From Harvard Gazette:
For decades, Radcliffe’s Schlesinger Library has been the nation’s leading repository for a range of primary-source materials documenting the lives and legacies of women in America. Its collections are crammed with letters and posters, journals and photographs — the physical records of an individual, a family, a social action, a political campaign.
Today, newer collections often arrive with hard disks and thumb drives; “papers” now include emails. But until recently, social media had not figured largely. Then came a cultural moment that shook the nation and helped transform the way the library collects and curates material in a communications age when hashtags can muster millions and tweets are commentary, conversation, and official declaration.
“The discussions of how we would be accountable for collecting this movement began almost immediately because of our long history of collecting materials that document gender and labor organizing,” said Jane Kamensky, the Schlesinger’s Pforzheimer Foundation Director and Jonathan Trumbull Professor of American History.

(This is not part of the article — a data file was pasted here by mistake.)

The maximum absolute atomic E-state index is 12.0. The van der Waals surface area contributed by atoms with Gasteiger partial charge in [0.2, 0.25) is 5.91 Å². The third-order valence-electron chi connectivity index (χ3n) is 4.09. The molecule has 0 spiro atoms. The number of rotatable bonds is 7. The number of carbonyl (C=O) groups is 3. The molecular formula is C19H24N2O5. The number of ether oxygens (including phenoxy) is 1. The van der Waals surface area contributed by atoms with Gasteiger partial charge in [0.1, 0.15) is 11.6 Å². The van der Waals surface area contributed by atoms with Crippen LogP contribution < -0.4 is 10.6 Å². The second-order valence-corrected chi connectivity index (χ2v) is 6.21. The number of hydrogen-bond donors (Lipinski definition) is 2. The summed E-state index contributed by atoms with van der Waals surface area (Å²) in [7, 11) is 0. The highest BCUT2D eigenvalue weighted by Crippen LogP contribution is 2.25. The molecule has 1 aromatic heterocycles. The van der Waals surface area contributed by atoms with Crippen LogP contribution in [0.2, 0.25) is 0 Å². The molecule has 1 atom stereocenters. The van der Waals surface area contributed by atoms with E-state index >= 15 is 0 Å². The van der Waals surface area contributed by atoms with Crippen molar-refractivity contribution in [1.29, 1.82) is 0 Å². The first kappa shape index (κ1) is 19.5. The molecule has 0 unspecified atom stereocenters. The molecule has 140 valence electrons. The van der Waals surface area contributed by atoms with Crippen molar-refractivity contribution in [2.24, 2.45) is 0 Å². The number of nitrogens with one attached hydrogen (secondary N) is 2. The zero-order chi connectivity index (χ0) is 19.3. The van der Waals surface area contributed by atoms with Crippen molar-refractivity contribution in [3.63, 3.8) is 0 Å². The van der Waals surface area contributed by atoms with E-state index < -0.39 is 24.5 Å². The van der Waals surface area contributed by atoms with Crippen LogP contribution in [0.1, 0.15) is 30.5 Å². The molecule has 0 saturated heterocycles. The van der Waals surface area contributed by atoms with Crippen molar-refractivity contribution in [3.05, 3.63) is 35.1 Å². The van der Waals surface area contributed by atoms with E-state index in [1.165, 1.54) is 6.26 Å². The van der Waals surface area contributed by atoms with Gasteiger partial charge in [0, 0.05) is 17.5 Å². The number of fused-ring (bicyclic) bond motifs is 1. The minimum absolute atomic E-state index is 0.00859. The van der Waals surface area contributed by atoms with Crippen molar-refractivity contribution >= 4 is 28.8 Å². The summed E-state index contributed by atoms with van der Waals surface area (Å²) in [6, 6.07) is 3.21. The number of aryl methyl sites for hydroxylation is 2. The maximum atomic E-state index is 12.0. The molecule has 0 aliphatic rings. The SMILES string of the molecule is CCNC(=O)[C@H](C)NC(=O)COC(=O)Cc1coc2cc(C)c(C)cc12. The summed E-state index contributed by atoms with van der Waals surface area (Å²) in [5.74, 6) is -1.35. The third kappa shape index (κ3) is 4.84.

But the librarians were confronted with the novel question of how to gather and preserve material related to a movement that was born and partly still exists in a virtual world. Their answer: Gather websites, tweets, online articles, and other electronic material related to the topic in a publicly accessible digital archive.
“There was no clear individual to whom we could reach out to acquire the #MeToo collection, so we knew we would have to work differently to document the movement, and that we were really going to have to create the collection.
Direct to Project Website